British leaders and activists are advocating for restorative justice in regards to the historical enslavement of African people.

Leaders in government, activists, and local organizations are coming together for the first time to make a strong and definitive appeal for restorative justice at the upcoming reparations conference.

The APPG-AR, a coalition of MPs from different parties, is holding its inaugural conference in Euston, London to reach a consensus with stakeholders and grassroots activists. This statement can then be utilized by MPs to advocate for a policy of restorative justice in the House of Commons.

MP for Streatham and chair of the All-Party Parliamentary Group on Africa Reparations, Bell Ribeiro-Addy, stated: “We are uniting individuals from all over the nation, including international speakers, to strongly advocate for reparative justice.”

According to her, not only are grassroots activists and community groups involved in the conference, but politicians and representatives from the Scottish National Party, Green Party, and Labour Party are also participating.

“This is a gathering of individuals who have been discussing these matters for an extended period.”

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She stated that reparative justice is not only about monetary compensation. She expressed that they are seeking commitments that go beyond financial restitution. While there may be some payments made for financial compensation, reparative justice must also focus on achieving equity and repairing all the harm caused by the trafficking and enslavement of Africans.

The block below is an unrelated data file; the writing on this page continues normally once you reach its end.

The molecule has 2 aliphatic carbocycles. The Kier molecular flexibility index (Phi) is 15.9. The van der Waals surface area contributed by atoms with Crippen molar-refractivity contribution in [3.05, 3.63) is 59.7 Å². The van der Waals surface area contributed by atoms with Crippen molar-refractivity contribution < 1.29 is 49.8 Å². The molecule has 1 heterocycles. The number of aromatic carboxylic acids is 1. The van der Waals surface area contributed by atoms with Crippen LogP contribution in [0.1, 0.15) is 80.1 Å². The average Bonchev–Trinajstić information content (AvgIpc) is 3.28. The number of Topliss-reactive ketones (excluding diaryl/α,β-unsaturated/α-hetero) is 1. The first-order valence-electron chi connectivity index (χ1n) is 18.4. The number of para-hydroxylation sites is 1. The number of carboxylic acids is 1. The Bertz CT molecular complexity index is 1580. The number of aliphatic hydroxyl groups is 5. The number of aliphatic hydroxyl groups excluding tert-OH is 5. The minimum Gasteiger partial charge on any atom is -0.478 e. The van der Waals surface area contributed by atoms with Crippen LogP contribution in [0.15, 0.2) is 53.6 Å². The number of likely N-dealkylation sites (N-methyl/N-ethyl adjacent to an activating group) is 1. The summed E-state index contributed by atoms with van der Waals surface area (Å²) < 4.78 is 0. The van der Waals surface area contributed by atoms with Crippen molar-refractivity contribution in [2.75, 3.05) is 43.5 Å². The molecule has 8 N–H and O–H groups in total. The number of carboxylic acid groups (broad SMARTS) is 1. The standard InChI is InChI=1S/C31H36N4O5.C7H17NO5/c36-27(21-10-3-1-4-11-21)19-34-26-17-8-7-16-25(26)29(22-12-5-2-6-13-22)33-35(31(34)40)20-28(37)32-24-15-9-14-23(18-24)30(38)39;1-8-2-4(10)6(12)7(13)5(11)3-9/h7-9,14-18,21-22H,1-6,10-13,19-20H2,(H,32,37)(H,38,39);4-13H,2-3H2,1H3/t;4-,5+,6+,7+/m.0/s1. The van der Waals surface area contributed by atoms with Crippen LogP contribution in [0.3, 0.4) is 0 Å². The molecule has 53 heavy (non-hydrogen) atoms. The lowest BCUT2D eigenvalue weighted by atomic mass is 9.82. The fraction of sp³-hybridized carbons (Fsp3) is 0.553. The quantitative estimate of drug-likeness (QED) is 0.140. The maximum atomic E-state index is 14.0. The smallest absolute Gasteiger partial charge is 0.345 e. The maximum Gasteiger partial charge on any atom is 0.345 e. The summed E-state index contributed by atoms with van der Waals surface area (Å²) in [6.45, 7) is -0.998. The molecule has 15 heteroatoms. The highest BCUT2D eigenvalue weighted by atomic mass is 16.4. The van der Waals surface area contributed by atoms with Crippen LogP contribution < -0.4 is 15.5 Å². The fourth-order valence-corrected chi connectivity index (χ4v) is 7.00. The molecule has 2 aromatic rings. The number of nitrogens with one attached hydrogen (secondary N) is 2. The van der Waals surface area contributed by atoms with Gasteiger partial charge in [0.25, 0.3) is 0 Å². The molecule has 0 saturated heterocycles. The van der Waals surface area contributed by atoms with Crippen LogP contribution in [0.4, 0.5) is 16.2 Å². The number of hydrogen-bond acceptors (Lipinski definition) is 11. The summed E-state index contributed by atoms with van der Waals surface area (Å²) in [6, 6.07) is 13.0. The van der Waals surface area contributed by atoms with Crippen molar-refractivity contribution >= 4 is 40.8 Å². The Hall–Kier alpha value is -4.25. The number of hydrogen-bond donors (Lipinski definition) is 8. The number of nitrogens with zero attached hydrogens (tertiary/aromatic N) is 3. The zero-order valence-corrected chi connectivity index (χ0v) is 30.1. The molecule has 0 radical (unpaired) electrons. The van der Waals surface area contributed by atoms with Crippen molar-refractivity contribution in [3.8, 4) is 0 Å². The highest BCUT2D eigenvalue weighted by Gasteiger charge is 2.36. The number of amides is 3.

The conference will address the return of precious African artifacts and ancestral remains that have been unlawfully held in the UK by museums and other organizations.

Many of these terrible museums, which I personally refer to as awful due to my recent experience of being asked to leave one, are using the excuse that returning their artifacts would leave their establishments empty and prevent those in Africa from caring for them. However, the recent incident at the British Museum has brought to light that some museums are not even aware of the items in their possession. In fact, there were suspicions of employees stealing and selling items on eBay for over a year. Ribeiro-Addy expressed this sentiment.

She hopes that other museums will follow the example set by the Horniman Museum in London and repatriate any looted or stolen artifacts in their possession back to their countries of origin. “And even if they are not able to be returned, proper acknowledgement of ownership should be given, as it is a matter of respect,” she stated.

The APPG-AR report suggests that the Department for Culture, Media and Sport should allocate funds for provenance research, negotiating claims, and covering expenses associated with returning stolen items. They also recommend creating improved guidelines for handling and returning ancestral human remains in heritage and museum institutions in England.

She expressed her desire for us to find common ground and utilize it to advocate for legislation that promotes reparative justice.

“We are striving towards that goal and it would be unethical to proceed without seeking input from the community. Therefore, that is our focus for today.”

Meetings are being conducted both online and in-person.


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